On July 6, 2015, the Centers for Medicare & Medicaid Services (CMS) and the American Medical Association (AMA) released a joint statement about their efforts to help the provider community get ready for ICD-10. This statement included guidance from CMS that allows for flexibility in the claims auditing and quality reporting processes.

In response to questions from the health care community, CMS has released "Clarifying Questions and Answers Related to the July 6, 2015 CMS/AMA Joint Announcement and Guidance Regarding ICD-10 Flexibilities," which provides answers to the most commonly asked questions.

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Quality of life evaluation of patients with neurogenic bladder submitted to reconstructive urological surgeries preserving the bladder
International Braz J Urol
Treatment of neurogenic bladder aims to upper urinary tract protection. When the conservative clinical measures are insufficient, surgical treatment is indicated. Though admittedly important, the quality of life has been little studied in these patients, there are even contradictory results. The aim of this study was to evaluate QoL before and after bladder augmentation in patients with BN refractory to medical treatment. We analyzed, prospectively, the data of 67 patients who underwent surgical treatment for BN by questionnaire SF-36® and Qualiveen® QoL before and after six months of operation.
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Office-based Neuromodulation for OAB
Leslie Wooldridge, GNP-BC, explains how to deliver Urgent® PC in an efficient way with shared or staggered treatments. To view the practice tip: CLICK HERE
Lantheus Proven Success
Discovering, developing and marketing innovative medical imaging agents provides a strong platform from which to bring forward new breakthrough tools for the diagnosis and management of disease.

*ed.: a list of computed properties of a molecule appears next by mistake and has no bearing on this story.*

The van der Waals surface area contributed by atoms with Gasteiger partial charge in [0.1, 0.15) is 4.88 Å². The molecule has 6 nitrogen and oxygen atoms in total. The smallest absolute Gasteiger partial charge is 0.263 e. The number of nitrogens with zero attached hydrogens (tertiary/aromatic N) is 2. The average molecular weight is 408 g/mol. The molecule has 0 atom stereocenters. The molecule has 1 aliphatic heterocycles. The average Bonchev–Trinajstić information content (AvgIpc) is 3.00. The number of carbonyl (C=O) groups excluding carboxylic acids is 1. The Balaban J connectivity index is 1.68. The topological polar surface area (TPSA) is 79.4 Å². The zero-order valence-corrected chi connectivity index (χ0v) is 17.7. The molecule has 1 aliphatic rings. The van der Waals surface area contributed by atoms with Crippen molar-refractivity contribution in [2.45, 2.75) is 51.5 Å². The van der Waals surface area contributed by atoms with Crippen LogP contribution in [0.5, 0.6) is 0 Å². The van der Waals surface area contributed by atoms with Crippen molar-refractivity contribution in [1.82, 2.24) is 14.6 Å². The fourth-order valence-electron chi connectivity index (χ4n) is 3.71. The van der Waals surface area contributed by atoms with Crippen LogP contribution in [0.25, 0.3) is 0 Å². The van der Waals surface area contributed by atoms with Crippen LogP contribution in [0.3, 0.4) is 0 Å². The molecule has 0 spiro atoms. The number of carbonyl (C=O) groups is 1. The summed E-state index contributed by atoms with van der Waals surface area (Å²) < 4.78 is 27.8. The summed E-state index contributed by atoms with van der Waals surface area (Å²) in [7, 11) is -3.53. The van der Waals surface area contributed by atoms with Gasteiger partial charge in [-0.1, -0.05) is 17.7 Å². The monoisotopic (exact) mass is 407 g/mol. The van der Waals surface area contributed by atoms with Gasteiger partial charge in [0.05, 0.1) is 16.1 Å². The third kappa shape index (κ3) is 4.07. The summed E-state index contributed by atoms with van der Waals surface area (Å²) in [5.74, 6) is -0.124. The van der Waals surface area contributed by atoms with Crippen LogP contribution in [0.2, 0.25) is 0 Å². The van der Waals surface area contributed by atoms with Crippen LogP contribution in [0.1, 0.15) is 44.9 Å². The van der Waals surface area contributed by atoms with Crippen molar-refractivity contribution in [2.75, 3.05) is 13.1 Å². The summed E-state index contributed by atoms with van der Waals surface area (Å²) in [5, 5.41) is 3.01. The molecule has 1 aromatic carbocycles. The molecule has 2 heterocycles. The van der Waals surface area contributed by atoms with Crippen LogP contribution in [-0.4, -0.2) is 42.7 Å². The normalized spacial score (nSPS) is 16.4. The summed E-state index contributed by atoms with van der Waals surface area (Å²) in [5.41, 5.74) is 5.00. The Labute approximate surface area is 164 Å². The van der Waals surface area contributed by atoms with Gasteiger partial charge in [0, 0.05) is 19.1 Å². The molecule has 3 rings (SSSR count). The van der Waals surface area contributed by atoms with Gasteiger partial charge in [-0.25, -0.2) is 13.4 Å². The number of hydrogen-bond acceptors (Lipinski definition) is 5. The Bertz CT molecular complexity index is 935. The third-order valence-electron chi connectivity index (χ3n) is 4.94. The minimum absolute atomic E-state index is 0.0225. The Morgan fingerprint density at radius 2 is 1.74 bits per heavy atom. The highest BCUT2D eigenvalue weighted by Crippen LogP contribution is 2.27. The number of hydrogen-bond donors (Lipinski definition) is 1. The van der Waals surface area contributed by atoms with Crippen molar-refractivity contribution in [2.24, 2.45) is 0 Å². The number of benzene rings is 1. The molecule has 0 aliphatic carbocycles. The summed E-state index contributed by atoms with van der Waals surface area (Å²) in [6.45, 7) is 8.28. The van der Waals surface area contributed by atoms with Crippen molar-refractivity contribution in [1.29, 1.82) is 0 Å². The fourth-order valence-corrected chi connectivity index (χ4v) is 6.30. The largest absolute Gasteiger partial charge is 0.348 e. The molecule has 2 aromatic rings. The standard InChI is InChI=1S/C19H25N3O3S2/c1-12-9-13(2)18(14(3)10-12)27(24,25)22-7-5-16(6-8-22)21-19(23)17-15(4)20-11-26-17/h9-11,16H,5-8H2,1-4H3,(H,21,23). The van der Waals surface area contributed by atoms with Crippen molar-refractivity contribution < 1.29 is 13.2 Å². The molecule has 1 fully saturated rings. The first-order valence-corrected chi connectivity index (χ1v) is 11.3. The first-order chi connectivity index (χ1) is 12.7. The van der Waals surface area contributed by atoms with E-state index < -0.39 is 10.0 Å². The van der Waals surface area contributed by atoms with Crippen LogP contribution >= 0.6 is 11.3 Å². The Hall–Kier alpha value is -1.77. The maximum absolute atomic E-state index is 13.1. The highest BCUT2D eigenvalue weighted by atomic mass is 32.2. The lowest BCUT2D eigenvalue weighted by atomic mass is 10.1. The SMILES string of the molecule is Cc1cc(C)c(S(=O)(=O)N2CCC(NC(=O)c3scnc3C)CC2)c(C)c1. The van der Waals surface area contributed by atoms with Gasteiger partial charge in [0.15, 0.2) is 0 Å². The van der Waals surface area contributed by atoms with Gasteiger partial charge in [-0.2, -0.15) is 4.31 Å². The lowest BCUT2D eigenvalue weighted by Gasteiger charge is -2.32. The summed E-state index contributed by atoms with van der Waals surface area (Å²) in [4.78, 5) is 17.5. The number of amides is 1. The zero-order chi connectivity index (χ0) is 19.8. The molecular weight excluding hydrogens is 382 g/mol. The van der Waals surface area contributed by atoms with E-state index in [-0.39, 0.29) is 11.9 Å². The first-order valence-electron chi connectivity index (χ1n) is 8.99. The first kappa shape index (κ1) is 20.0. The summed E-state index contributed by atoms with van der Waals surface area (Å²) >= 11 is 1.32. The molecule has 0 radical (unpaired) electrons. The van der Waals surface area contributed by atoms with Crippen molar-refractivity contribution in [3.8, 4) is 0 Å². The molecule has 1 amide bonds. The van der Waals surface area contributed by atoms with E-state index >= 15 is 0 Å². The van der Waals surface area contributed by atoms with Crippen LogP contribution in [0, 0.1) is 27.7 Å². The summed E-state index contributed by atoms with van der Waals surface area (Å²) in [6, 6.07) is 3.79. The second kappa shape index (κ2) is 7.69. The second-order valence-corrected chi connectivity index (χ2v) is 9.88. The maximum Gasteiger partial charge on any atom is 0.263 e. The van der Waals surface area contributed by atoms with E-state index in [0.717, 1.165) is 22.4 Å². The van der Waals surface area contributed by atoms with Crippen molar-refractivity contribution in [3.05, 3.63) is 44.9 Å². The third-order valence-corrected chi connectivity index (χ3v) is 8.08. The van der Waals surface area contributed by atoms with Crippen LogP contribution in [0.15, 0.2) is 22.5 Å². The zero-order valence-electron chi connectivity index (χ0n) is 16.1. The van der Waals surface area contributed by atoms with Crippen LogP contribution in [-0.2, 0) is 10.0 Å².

Sacrospinous hysteropexy vs. vaginal hysterectomy with suspension of the uterosacral ligaments in women with uterine prolapse stage 2 or higher: Multicenter randomized non-inferiority trial
BMJ via PubMed Central
Pelvic organ prolapse is a common health problem. The prevalence of such prolapse is as much as 40 percent in women aged more than 45 years, with millions of women affected worldwide, and the incidence is still rising as a result of aging populations and increasing obesity rates. Pelvic organ prolapse has a negative influence on women's quality of life and is associated with physical, psychological, and sexual problems.
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Urethral complications after tension-free vaginal tape procedures: A surgical management case series
World Journal of Nephrology
Stress urinary incontinence is a significant and common problem in women. SUI is defined as an involuntary leakage of urine on effort, straining, or coughing. Some of the potential causes of SUI include childbirth, older age, obesity, chronic bronchitis, and chronic constipation. Although relatively mild, symptoms often have a negative effect on the patient quality of life in terms of physical and social well-being.